HMI: What led you and to collaborate with Lillie McCloud and William Adderly to write “What about the Beautiful Children”?

Dr. Carrick:  My clinical team attends children with brain injuries that are sent to see us from around the world. Lillie became aware of this work and our charities from television and news reports.

 She has strong roots in Gospel music and had dedicated her life to helping children.  She had wanted to meet me and by chance her fiancé knew me and arranged for us to meet.  She asked how she might help children with neurological compromise and wondered about the use of music, both therapeutically and as a vehicle to bring attention to those in need.  I am also a musician and promised her that I would write a song for her to sing. And then the X Factor came about and she became an international hit because of her performances.  She called me up and reminded me of my promise.  Then Lillie, Billy Adderly and I got together in my music room and wrote the song in an afternoon.  


HMI: What was it like working with an artist like Lillie McCloud?

Dr. Carrick: Certainly she has the talent to do great things and a voice that is unique.  She has decades of experience and is a true professional.  I loved working with her and I have promised to do more when time allows.


HMI: The video for the song is very touching.  How did you find the children for the video?  Are some of them your patients or students?

Dr. Carrick: Many of the children in the video are my patients as well as some from depressed areas.  The Carrick Institute has 28 extension facilities throughout the world and there are so many children and adults that are in need of quality health care.  We have a large number of people that loved to participate in this project.  We found it meaningful to write and perform and hoped that it might touch the hearts and souls of many people as we are donating proceeds from the sales to our charitable foundation.  


HMI: What was the most surprising thing you learned in writing and producing this song?

Dr. Carrick:  I was really surprised at how quickly we put this song together. The three of us had never worked together before and it really seemed as if our lives were spent jamming.  We have promised to write more and I think that if we had a few weeks in the studio that we could pop out some pretty incredible stuff.  Just a crazy good surprise of joy for us.


HMI: Has music always been a part of your life?  How does music influence your care of patients and your teaching?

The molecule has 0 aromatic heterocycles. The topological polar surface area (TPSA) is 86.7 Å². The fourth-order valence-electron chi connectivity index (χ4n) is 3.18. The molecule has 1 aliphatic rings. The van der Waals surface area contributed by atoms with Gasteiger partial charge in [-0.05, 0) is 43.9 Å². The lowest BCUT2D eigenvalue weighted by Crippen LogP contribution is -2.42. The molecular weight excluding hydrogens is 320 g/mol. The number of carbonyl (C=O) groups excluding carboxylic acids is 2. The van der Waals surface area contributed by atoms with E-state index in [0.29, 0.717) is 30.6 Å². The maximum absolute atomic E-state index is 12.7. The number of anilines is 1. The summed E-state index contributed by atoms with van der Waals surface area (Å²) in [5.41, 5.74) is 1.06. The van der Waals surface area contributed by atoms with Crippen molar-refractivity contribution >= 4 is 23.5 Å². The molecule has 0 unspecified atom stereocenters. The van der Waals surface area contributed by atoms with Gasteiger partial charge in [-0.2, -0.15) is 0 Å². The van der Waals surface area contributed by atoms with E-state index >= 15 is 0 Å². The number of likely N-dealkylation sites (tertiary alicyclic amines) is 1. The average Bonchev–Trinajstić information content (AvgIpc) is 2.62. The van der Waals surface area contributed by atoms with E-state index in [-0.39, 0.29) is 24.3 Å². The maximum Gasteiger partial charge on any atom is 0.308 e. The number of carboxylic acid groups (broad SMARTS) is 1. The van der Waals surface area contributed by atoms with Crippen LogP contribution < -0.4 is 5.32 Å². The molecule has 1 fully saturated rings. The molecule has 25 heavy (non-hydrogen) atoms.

Dr. Carrick: I have played woodwind instruments for over 50 years and certainly music has been a large part of who I am.  Music is used clinically and we have many talented music therapists that we engage to complement our treatment of a variety of syndromes.  Although this is not a primary therapy for us, my team continues to investigate the consequence of sound and human performance.  Our latest publication in this area was published in 2015, “Effect of tone-based sound stimulation on balance performance of normal subjects: preliminary investigation.”   I always include music in my lectures in a variety of novel ways.  The learners love it and I love it as well.  It is a happy pedagogic dance that helps me guide our learners to a greater clinical mastery of complex material.


HMI: How have your HMI experiences influenced your music and teaching?

Dr. Carrick: I just love this question and was thinking about it before you asked it.  HMI has already done so very much for me, my patients and those that I am honored to teach.  The caring nature of the group learning and passion of my instructors has instilled a fever in me to know and share at a higher level. I hear the music in this and it is beautiful. 


HMI: What was the last album you downloaded?

Dr. Carrick:  Oh my, Adele just got me!!!


Click here to hear "What About the Beautiful Children"


Frederick R Carrick

Dr Frederick (Ted) Carrick has maintained an international specialty practice for 37 years.  He is the recipient of numerous professional, governmental and societal awards honoring his contributions to Health Care and the field of clinical neuroscience.  He has taught clinical neurology around the world to physicians from all disciplines.  Ted also has a life long history of service to humankind and regularly donates his time and resources to attend patients in neurological consultation throughout the world.